Key verse: Joshua 5:14
Big idea: God determines what victory means.
In our hyper-divided age, it seems that we cannot have an opinion without finding out whose side someone is on. If we hear a political speech, we need to know if the person has an R or a D next to their name to decide if we agree with them or not. When watching a baseball game, our opinion of the umpire's calls has a lot to do with which team is affected. When someone does not fit neatly into our categories, we are suspicious: are they on our side, or the enemy's? We often try to put God into the same kind of box, as if He would be neatly on the side of our culture, our nation, and our preferences, and against those who disagree with us. But it is a deep error.
Before entering Jericho, Joshua saw a man with a drawn sword and started to interrogate him. "Are you on our side or our enemies' side?" The man answered: "No." He rejected the whole setup, and announced instead that He was the captain of God's angel army. He was neither an Israelite not a Canaanite, but was above their conflicts: the King of all the Earth. "Take off your shoes," He told Joshua as He had told Moses almost a century earlier. The same God was with him, and would protect and defend him, but should never be mistaken for Joshua's employee. God is His own master, and we should not be concerned about getting Him on our side but about getting on His. Victory is not our team winning, but God's triumph.
Discussion idea: Why do you think Jesus appeared to Joshua in this way before they conquered Jericho? How does God reassure of us His constancy and presence?
Prayer focus: Lord, help me to see that you transcend my categories and conflicts. Help me to find Your plans and Your ways to walk in them, not to try and have you bless my own ingenuity. Bring me on Your side, where I will find Your victory.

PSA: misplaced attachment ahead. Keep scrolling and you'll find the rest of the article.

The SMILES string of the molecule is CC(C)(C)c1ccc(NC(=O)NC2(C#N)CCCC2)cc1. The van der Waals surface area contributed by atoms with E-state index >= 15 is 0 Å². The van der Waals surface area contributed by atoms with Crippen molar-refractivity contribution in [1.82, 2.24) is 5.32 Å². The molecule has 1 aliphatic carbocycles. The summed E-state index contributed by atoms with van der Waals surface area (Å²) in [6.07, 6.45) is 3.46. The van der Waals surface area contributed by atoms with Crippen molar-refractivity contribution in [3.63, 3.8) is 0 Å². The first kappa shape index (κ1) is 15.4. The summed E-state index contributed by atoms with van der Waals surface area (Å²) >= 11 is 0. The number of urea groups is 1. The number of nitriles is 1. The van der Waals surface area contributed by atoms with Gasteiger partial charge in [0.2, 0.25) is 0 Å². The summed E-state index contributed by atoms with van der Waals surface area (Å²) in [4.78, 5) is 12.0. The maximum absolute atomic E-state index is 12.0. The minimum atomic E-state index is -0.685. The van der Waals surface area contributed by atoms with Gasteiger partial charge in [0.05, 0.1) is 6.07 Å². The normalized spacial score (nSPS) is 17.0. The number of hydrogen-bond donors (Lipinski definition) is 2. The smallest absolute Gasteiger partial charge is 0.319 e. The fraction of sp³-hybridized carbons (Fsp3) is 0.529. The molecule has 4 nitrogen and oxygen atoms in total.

Key Verse: Luke 20:14
Big Idea: The Son of Man is the Heir of all creation, but invites us to share as joint-heirs with Him.
The parable of the tenants in Luke 20:9-18 is essentially a history of the world and of Israel in particular. God is the landowner, who planted a garden for mankind (and put Israel in the land that flowed with milk and honey). Everything we have really belongs to Him, and He sent His servants (Moses, the prophets, the apostles) to ask us for a portion of what was all His. Imagine! God lets us live in His world and experience His blessings, and all He asks in return is that we return a small portion of what is already His. But, the tenants beat the servant and sent him away empty-handed.
So the Master sent others, but they were mistreated too, one after the other. Finally, He decided to send His own Son: if they would listen to anyone, it would be Him. Instead of obeying, they cast Him out and killed Him. If they had accepted the Son, they would have had mercy. But if they rejected the Son, there is no later messenger of grace. Time is up. The tenants who destroyed His Son will find themselves destroyed, and find the vineyard given to others instead.
In the immediate sense, because the nation of Israel finally rejected Jesus' plea, God offered the Kingdom to the Gentiles. More generally, the wise and the "righteous" of this world are rejected and those who come to Jesus with simple faith are the ones who inherit the Kingdom. When God comes to us, demanding what is rightfully His, do we respond with gratitude or entitlement?
Discussion Idea: Compare the way they treated the servants to the way they treated the Son. Who was treated worse? Why?
Prayer Focus: Thank God for some specific blessings in your life, and ask Him to show you some ways to give a portion of them back to Him.
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